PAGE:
Blame Canada. Great White North becomes huge force in global contact centre industry: UBC study
Vancouver - Canada has become a highly attractive location for the contact centre industry, creating a surge of jobs over the past decade and establishing Canada as a major industry player that ranks third after India and Ireland. According to a new study from the Sauder School of Business at the University of British Columbia (UBC), Canada now serves a significant portion of the international market, particularly the United States market.
"Everyone's talking India, India, India," says UBC Professor Danielle van Jaarsveld, "but this phenomenon of US firms nearshoring customer service to Canada hasn't received a lot of attention."
Researchers studied 406 contact centres, otherwise known as call centres, across Canada and discovered that 30 per cent were primarily handling calls with US customers.
"Neiman-Marcus doesn't have a physical store in Canada but their customer service contact centre is here," says van Jaarsveld. "We were surprised by how many contact centres located in Canada are dedicated to serving a US customer base."
The findings suggest several factors make the Canadian contact centre industry attractive to US firms: the availability of skilled labour; similar time-zones; accent-neutrality; easy travel options to Canada for management; cultural compatibility; and, workers that benefit from a national health care program.
This new Canadian research is part of the largest-scale study ever conducted into contact centre management and employment practices, covering almost 2,500 contact centres in 20 countries, involving more than 40 scholars from 20 nations.
Canada is rarely noticed as a major provider of services in the international contact centre industry, however, the global study found that the portion of contact centres serving international customers is
73 per cent in India, 37 per cent in Ireland and 35 per cent in Canada.
This new study, The Canadian Contact Centre Industry: Strategy, Work Organization & Human Resource Management, was authored by Sauder's Danielle van Jaarsveld, with Ann Frost of the Richard Ivey School of Business at the University of Western Ontario and Sauder Ph.D. student David Walker.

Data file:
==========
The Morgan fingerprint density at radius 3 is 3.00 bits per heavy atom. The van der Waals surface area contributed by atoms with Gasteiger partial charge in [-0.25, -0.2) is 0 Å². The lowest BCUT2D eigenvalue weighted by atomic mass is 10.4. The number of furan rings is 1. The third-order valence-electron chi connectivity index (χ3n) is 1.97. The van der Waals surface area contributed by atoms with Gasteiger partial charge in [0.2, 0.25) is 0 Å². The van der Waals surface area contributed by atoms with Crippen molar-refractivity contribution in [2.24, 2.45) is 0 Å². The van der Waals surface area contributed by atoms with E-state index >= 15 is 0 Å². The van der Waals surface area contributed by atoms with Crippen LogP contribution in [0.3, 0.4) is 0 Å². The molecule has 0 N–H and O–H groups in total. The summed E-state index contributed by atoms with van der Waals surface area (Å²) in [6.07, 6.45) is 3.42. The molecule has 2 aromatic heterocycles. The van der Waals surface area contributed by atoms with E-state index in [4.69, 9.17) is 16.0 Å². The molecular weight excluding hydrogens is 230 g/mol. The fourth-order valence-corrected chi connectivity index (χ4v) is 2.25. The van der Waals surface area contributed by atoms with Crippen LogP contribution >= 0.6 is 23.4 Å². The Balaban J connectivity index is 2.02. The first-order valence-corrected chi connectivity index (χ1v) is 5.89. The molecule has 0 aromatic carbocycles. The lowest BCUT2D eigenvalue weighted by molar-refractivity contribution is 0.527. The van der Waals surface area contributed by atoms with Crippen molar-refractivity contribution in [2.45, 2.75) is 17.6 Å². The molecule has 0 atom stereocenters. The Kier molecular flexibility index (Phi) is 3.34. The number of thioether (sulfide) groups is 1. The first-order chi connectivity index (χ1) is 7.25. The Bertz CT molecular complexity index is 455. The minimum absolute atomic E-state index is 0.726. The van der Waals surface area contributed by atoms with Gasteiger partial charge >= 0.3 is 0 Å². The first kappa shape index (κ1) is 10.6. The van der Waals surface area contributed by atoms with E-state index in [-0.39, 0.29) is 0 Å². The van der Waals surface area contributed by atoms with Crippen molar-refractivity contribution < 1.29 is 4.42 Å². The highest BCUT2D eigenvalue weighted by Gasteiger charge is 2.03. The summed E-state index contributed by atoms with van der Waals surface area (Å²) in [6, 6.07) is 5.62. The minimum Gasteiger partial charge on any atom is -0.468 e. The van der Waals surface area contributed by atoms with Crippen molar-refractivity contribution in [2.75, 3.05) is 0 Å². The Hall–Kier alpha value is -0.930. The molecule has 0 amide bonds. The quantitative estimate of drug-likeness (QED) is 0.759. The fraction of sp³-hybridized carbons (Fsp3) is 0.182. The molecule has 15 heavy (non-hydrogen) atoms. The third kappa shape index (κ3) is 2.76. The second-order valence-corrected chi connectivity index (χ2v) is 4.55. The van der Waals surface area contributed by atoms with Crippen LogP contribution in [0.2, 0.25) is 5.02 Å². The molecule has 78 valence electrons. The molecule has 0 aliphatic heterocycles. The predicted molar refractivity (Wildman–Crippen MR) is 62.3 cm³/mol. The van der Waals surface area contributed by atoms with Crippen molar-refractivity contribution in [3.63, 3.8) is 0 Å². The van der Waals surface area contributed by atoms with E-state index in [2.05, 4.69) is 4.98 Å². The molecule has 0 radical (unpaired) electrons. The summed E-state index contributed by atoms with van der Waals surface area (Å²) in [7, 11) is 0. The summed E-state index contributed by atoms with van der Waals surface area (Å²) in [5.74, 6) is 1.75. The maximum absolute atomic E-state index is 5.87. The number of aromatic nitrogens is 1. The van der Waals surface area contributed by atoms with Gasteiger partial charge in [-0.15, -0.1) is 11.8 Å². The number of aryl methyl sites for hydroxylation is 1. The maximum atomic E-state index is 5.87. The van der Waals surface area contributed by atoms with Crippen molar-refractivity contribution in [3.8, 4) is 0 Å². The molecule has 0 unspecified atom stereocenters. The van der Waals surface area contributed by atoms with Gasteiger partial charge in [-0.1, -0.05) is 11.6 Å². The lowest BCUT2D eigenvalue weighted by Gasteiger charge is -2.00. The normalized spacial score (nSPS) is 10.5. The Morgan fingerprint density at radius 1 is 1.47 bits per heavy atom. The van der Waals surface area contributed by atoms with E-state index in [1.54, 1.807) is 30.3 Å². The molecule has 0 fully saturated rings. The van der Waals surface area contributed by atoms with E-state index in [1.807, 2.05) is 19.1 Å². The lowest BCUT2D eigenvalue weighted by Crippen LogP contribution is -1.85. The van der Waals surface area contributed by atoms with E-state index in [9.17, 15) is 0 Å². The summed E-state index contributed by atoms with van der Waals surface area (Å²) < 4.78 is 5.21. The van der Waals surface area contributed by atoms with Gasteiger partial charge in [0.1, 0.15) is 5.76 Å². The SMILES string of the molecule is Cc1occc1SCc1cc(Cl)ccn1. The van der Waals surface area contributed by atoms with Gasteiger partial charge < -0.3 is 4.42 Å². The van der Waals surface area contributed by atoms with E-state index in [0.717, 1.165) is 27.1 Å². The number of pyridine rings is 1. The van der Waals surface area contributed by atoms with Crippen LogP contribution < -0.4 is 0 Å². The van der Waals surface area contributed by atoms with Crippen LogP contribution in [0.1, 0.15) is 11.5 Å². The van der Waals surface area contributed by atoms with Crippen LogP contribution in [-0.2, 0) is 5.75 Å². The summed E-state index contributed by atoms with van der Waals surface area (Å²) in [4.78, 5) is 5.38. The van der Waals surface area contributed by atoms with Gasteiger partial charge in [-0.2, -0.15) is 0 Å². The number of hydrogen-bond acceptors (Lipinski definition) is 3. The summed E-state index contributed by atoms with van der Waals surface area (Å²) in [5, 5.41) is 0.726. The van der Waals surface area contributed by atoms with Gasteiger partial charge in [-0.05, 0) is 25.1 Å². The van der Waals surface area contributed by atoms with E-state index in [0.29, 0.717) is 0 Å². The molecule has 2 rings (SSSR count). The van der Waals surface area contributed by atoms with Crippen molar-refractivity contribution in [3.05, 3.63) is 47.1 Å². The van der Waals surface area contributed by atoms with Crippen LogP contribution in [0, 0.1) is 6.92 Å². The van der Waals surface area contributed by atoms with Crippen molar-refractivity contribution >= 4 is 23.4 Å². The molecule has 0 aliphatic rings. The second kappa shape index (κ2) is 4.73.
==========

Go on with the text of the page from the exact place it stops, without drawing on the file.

The UBC researchers studied employment conditions in contact centres across Canada with the largest centres concentrated in the Maritimes and the majority located in Ontario. The study found widespread diversity in both employment practices and working conditions. Other key findings of the Canadian study include:
- Women constitute 69.1 per cent of the workforce
- 54.1 per cent of the workforce have some post-secondary education
Pay & Benefits
- On average, agents earn $31,468 (CDN) in annual pay
- Despite an overwhelmingly female workforce, only 5.3 per cent of centres offer daycare as a benefit.
- The majority of centres, 77 per cent percent, handle calls initiated by customers (in-bound calls).
- On average, workers speak with 100 customers a day, with an average call lasting 5.5 minutes.
Outsource versus In-House
- The majority of centres in the Canadian study, 62 per cent, are 'in-house' operations that serve a firm's own customers.
- Outsourced' centres, which are operated by subcontractors to serve customers of one or several companies, constitute 38.7 per cent of the study.
Union versus Non-Union
- 19.9 per cent of centres are unionized although unions are relatively rare in outsourced contact centres.
- Union presence has a significant impact on the bottom line: employees earn 36 per cent more in unionized contact centres than their non-union counterparts.
To read more about the study, go to http://www.gccproject-canada.com.
The Sauder School of Business at the University of British Columbia is Canada's leading academic business school, recognized globally for its contributions to the transformation of business practices through innovative research and teaching. The school has over 28,000 alumni in 70 countries around the world.
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